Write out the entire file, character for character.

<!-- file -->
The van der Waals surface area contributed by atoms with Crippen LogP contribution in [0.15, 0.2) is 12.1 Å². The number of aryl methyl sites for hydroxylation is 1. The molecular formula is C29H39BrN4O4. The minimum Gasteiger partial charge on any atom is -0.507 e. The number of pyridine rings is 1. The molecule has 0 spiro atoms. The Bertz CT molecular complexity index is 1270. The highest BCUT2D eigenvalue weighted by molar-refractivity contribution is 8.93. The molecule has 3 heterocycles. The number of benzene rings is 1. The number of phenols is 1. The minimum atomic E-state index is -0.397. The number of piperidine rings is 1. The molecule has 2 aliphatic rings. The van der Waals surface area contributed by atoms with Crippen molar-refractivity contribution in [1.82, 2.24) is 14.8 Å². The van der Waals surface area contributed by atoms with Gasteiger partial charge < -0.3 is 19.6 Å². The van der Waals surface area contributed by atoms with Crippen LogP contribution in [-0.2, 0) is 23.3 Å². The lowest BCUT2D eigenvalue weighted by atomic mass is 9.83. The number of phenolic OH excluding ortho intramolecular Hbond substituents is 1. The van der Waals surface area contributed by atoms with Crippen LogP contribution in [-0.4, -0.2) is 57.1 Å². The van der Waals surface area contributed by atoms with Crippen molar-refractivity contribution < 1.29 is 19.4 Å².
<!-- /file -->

The van der Waals surface area contributed by atoms with Crippen LogP contribution in [0.15, 0.2) is 12.1 Å². The number of aryl methyl sites for hydroxylation is 1. The molecular formula is C29H39BrN4O4. The minimum Gasteiger partial charge on any atom is -0.507 e. The number of pyridine rings is 1. The molecule has 0 spiro atoms. The Bertz CT molecular complexity index is 1270. The highest BCUT2D eigenvalue weighted by molar-refractivity contribution is 8.93. The molecule has 3 heterocycles. The number of benzene rings is 1. The number of phenols is 1. The minimum atomic E-state index is -0.397. The number of piperidine rings is 1. The molecule has 2 aliphatic rings. The van der Waals surface area contributed by atoms with Crippen molar-refractivity contribution in [1.82, 2.24) is 14.8 Å². The van der Waals surface area contributed by atoms with Gasteiger partial charge < -0.3 is 19.6 Å². The van der Waals surface area contributed by atoms with Crippen LogP contribution in [-0.2, 0) is 23.3 Å². The lowest BCUT2D eigenvalue weighted by atomic mass is 9.83. The number of phenolic OH excluding ortho intramolecular Hbond substituents is 1. The van der Waals surface area contributed by atoms with Crippen LogP contribution in [-0.4, -0.2) is 57.1 Å². The van der Waals surface area contributed by atoms with Crippen molar-refractivity contribution < 1.29 is 19.4 Å².